Eminent American judge and legal scholar Oliver Wendell Holmes, Jr. once expressed the following disturbing opinion:
“If I were having a philosophical talk with a man I was going to have hanged (or electrocuted) I should say, I don’t doubt that your act was inevitable for you but to make it more avoidable by others we propose to sacrifice you to the common good. You may regard yourself as a soldier dying for your country if you like. But the law must keep its promises.”
Essentially, Justice Holmes believed that the importance of crime deterrence outweighs that of considerations about social circumstances which have led a person to go down a criminal path. Yet the idea of sacrificing a hapless individual to the common good runs contrary to modern notions of civil rights. This struggle between the individual and the masses is echoed in Six Flying Dragons, a historical drama about three fictional and three non-fictional personalities’ involvement in the establishment of the Joseon dynasty. In the dark times of the preceding late Goryeo dynasty, when many are already dying under oppressive politics, its characters wonder if their own political means are really worth more than the ends. As a 12-year-old boy, bright-eyed protagonist Yi Bang-won already had his own answer:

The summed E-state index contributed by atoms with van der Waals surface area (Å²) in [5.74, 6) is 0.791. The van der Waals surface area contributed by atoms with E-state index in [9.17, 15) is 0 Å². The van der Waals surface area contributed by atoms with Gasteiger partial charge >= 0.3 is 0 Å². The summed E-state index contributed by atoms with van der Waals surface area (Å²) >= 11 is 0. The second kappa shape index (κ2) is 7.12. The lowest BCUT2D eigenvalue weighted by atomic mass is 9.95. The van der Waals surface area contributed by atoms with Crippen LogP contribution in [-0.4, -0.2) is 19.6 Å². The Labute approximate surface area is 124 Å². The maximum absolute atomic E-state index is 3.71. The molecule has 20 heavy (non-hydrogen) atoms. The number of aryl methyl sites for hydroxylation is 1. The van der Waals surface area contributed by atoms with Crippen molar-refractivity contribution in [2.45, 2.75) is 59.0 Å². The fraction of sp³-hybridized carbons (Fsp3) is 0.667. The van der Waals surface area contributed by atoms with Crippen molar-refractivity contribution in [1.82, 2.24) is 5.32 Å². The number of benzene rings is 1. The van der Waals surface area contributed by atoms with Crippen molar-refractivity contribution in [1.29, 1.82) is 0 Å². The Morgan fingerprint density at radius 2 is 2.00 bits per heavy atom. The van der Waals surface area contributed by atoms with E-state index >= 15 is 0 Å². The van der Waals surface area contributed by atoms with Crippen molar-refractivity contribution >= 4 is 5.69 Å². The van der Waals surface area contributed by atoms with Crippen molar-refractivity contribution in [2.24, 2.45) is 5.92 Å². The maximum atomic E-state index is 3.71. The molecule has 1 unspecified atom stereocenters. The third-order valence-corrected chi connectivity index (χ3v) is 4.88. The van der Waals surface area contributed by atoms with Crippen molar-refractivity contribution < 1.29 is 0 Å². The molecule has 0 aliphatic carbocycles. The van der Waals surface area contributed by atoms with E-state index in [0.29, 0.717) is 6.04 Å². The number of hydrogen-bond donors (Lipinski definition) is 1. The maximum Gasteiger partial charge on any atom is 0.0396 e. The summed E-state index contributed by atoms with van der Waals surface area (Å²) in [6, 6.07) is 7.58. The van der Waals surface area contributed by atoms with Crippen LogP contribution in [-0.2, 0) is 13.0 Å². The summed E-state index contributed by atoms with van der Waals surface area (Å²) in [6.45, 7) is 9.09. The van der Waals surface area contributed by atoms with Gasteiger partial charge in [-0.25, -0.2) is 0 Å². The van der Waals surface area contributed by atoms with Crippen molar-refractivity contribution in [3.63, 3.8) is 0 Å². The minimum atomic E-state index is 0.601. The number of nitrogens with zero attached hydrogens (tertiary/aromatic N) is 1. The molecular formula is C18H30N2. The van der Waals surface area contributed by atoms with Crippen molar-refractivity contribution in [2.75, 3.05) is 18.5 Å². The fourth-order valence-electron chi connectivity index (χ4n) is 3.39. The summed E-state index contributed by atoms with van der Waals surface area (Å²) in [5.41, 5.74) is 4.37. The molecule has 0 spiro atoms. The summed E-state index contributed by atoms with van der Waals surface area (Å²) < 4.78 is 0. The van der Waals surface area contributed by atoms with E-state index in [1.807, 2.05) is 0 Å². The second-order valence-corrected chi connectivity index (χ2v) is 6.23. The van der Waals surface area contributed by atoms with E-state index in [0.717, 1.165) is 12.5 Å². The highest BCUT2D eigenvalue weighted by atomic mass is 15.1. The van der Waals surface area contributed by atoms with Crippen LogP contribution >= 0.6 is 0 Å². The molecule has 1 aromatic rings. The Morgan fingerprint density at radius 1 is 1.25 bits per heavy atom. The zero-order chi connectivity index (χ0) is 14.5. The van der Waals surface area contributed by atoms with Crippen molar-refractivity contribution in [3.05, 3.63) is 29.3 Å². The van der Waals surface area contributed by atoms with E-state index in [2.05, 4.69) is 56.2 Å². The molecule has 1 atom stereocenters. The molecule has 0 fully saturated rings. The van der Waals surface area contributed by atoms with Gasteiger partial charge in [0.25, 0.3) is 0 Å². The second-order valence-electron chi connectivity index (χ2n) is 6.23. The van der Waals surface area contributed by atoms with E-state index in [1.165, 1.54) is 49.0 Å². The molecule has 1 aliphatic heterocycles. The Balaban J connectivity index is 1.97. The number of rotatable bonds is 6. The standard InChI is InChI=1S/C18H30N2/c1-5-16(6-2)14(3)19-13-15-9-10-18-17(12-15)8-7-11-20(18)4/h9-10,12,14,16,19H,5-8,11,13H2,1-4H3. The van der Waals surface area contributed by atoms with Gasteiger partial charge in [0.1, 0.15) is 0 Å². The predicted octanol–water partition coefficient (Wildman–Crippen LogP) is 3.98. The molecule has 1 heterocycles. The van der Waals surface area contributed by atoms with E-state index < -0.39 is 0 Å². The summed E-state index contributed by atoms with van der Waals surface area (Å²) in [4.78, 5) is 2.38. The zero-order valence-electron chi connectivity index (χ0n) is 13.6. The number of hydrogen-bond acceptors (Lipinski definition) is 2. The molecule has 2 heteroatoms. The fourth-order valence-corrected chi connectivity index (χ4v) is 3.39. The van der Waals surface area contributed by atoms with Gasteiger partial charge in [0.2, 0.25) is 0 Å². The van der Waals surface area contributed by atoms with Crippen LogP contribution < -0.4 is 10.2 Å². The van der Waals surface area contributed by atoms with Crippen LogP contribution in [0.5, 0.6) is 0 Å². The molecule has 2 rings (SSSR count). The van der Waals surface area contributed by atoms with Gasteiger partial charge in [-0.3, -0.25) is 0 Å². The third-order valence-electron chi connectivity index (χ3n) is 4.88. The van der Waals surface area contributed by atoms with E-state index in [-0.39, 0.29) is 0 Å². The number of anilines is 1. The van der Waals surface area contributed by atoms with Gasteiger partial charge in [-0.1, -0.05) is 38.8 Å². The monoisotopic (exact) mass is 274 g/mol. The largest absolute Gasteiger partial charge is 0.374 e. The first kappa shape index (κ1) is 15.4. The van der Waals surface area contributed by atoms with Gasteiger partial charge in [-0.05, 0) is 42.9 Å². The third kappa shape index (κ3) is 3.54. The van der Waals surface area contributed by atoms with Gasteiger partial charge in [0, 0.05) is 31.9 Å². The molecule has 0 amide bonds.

“To be good is to embrace and accept even the evil, but there is absolutely no place for evil in the concept of justice. Justice is achieved precisely by eliminating evil. […] Until my power grows, I will definitely not be subserviently good.”
With that, child Bang-won murdered three older students who had been taunting him and schoolmates into burning Mencius’ books. He grows up to become King Taejong, an actual Joseon monarch simultaneously known for his outstanding administrative capability and bloody ascension to the throne. The drama imagines him as an idealistic, Ra’s al Ghul-style reformer and explores this intriguing side of political psychology.